Robbie Joseph

Elah Hale's Expansive Coming-Of-Age Anthems Are Inspired By Small Spaces

Her debut EP 'Room 206' is named after her college dorm room

Growing up in New York, Elah Hale has had many experiences that have shaped who she is as a musician — like getting a concussion at a Joey Bada$$ concert as a teen, performing as a lead guitarist at rock camps, people-watching along the St. Mark’s stretch in Manhattan. But it was viewing a sculpture, rather, which revealed to the 20-year-old singer what kind of artist she hopes to become.

“It was gigantic, a sphinx made out of sugar,” she recalls, describing the largest of 14 fixtures that comprised A Subtlety, or the Marvelous Sugar Baby (2014), an installation by the multimedia artist Kara Walker at Williamsburg’s decrepit, defunct Domino Sugar Factory. The monumental creation, a 35-foot bare-breasted sphinx with the head of a mammy figure and made of bleached sugar and resin, was intended as both a challenge to the art world at large and an evocation of the industry that drove the slave trade in the United States. Hale was 14 when she saw it.

“It really blew my mind,” she says. “I was like, ‘Holy shit. I want to make people feel this.’ I want to make pieces of art that really feel this enormous and encapsulating and amazing in that way.”

Much of Hale’s work today, conversely, has been inspired by small moments, and the small spaces in which she, like any true New Yorker, has lived and worked. Her debut EP, Room 206, which released last week (April 16), takes its name from her dorm assignment at Bard College, where she studied theater before dropping out to pursue her singing career full-time. It was there that she wrote many of the songs that would soon find their way onto the collection, a place where “relationships ended and relationships started” that she describes as “its own little universe.”

So, rather than creating something physically large, she hopes to make music that can have a broad impact, and be understood universally. With delicate production dusted by Hale’s soulful vocals, the musician sonifies relatable stories into cozy, alt-pop anthems: like hanging out and drinking wine with your crush (“My House”), cruising down a highway at sunset (“Posters”), and having brunch with a close friend (“Saab”).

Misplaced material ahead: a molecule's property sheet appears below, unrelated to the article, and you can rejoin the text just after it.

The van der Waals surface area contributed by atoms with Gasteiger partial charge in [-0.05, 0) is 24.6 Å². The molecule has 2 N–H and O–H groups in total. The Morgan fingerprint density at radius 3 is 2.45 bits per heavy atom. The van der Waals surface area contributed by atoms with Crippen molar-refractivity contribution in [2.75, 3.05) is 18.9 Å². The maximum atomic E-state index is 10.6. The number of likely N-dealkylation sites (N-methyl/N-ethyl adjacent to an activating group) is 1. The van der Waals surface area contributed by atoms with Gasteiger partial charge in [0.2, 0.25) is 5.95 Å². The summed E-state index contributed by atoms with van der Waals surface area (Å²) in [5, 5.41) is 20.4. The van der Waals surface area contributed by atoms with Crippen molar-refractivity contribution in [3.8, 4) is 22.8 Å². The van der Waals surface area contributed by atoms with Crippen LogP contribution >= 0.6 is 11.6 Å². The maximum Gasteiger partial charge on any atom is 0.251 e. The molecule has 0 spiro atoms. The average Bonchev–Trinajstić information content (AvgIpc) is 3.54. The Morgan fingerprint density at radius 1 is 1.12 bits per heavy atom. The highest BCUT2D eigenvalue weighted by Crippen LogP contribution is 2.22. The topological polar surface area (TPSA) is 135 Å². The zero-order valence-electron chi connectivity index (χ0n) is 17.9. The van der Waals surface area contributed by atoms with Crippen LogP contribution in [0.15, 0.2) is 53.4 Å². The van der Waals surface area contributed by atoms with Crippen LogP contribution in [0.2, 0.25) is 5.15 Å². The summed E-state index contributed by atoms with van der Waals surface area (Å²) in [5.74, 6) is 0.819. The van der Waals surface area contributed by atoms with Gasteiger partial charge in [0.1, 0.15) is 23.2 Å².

Coincidentally, Room 206 dropped at a moment that Hale is confined to yet another small space, her Brooklyn apartment, where she has been waiting out the coronavirus pandemic with moisturizing face masks and her dog, and documenting bright, bold beauty looks on social media. But there are still even bigger things to come, she assures MTV News, including her first tour, on which she will embark later this year with Orion Sun.

Natalie O'Moore

MTV News: What have you been up to while you've been social distancing?

Hale: Yeah, I have been trying to do a lot of cooking and planting, living my best life, and then it all sort of falls short, which is disappointing. But I'm making it work.

MTV News: The name of your EP is Room 206. Why is it called that?

Hale: Room 206 was my sophomore dorm room in college. My best friend and I lived together, and we sort of cheated the system to get one of the better, if not the best, rooms on campus. And it was such a special place for me. My whole final year of college, it was really the room where relationships ended and relationships started. I agreed to my publishing deal in my dorm, just sitting there on the phone. So it felt right to honor it and that time, which led to me being where I am now.

MTV News: It's cool how spaces like that can have their own lives and energies.

Hale: It's crazy when I look back and I think about that time because it feels so far away and so different to where I am now, paying my own rent and living in my own apartment and being in Brooklyn. It was almost like its own little universe.

MTV News: What’s one really lovely or notable memory from that room?

Hale: My very best friend in this whole world, and my roommate at the time, we pushed together our beds. We called it “mega bed.” So we basically slept in this king-size bed for half of the year.

MTV News: That was at Bard, and you were studying theater there. Do you feel like that impacted your music at all?